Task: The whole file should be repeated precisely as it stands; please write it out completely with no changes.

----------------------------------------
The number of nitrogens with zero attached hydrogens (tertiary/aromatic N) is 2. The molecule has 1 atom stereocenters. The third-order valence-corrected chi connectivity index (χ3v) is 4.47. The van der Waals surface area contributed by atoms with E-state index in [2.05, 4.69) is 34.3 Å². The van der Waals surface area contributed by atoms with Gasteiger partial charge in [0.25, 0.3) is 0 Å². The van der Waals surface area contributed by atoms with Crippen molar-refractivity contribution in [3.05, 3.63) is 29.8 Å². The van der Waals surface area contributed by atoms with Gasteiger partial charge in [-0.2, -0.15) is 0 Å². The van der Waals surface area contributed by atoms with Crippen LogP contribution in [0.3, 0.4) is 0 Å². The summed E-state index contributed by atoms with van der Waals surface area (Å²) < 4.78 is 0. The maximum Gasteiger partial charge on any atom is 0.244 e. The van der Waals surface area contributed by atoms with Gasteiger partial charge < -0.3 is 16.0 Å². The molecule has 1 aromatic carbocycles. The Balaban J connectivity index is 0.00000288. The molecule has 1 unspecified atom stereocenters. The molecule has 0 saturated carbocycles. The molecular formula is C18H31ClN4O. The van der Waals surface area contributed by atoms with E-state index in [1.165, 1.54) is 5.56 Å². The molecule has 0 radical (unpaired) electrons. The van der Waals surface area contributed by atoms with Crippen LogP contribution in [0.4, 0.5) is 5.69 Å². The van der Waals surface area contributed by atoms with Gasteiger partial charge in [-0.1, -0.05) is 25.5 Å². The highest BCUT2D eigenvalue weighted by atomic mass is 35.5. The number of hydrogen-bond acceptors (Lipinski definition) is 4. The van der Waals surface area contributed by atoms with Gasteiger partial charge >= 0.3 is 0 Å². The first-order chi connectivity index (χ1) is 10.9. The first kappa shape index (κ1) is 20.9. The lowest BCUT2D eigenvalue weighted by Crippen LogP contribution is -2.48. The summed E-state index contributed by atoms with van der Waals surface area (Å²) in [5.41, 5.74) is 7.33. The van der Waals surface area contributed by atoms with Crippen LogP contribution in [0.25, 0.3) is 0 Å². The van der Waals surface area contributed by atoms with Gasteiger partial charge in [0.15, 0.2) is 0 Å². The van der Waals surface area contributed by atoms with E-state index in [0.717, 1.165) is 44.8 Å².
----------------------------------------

The number of nitrogens with zero attached hydrogens (tertiary/aromatic N) is 2. The molecule has 1 atom stereocenters. The third-order valence-corrected chi connectivity index (χ3v) is 4.47. The van der Waals surface area contributed by atoms with E-state index in [2.05, 4.69) is 34.3 Å². The van der Waals surface area contributed by atoms with Gasteiger partial charge in [0.25, 0.3) is 0 Å². The van der Waals surface area contributed by atoms with Crippen molar-refractivity contribution in [3.05, 3.63) is 29.8 Å². The van der Waals surface area contributed by atoms with Gasteiger partial charge in [-0.2, -0.15) is 0 Å². The van der Waals surface area contributed by atoms with Crippen LogP contribution in [0.3, 0.4) is 0 Å². The summed E-state index contributed by atoms with van der Waals surface area (Å²) < 4.78 is 0. The maximum Gasteiger partial charge on any atom is 0.244 e. The van der Waals surface area contributed by atoms with Gasteiger partial charge < -0.3 is 16.0 Å². The molecule has 1 aromatic carbocycles. The Balaban J connectivity index is 0.00000288. The molecule has 1 unspecified atom stereocenters. The molecule has 0 saturated carbocycles. The molecular formula is C18H31ClN4O. The van der Waals surface area contributed by atoms with E-state index in [1.165, 1.54) is 5.56 Å². The molecule has 0 radical (unpaired) electrons. The van der Waals surface area contributed by atoms with Crippen LogP contribution in [0.4, 0.5) is 5.69 Å². The van der Waals surface area contributed by atoms with Gasteiger partial charge in [-0.1, -0.05) is 25.5 Å². The highest BCUT2D eigenvalue weighted by atomic mass is 35.5. The number of hydrogen-bond acceptors (Lipinski definition) is 4. The van der Waals surface area contributed by atoms with Gasteiger partial charge >= 0.3 is 0 Å². The first-order chi connectivity index (χ1) is 10.9. The first kappa shape index (κ1) is 20.9. The lowest BCUT2D eigenvalue weighted by Crippen LogP contribution is -2.48. The summed E-state index contributed by atoms with van der Waals surface area (Å²) in [5.41, 5.74) is 7.33. The van der Waals surface area contributed by atoms with Crippen LogP contribution in [0.25, 0.3) is 0 Å². The van der Waals surface area contributed by atoms with Gasteiger partial charge in [0.15, 0.2) is 0 Å². The van der Waals surface area contributed by atoms with E-state index in [0.717, 1.165) is 44.8 Å².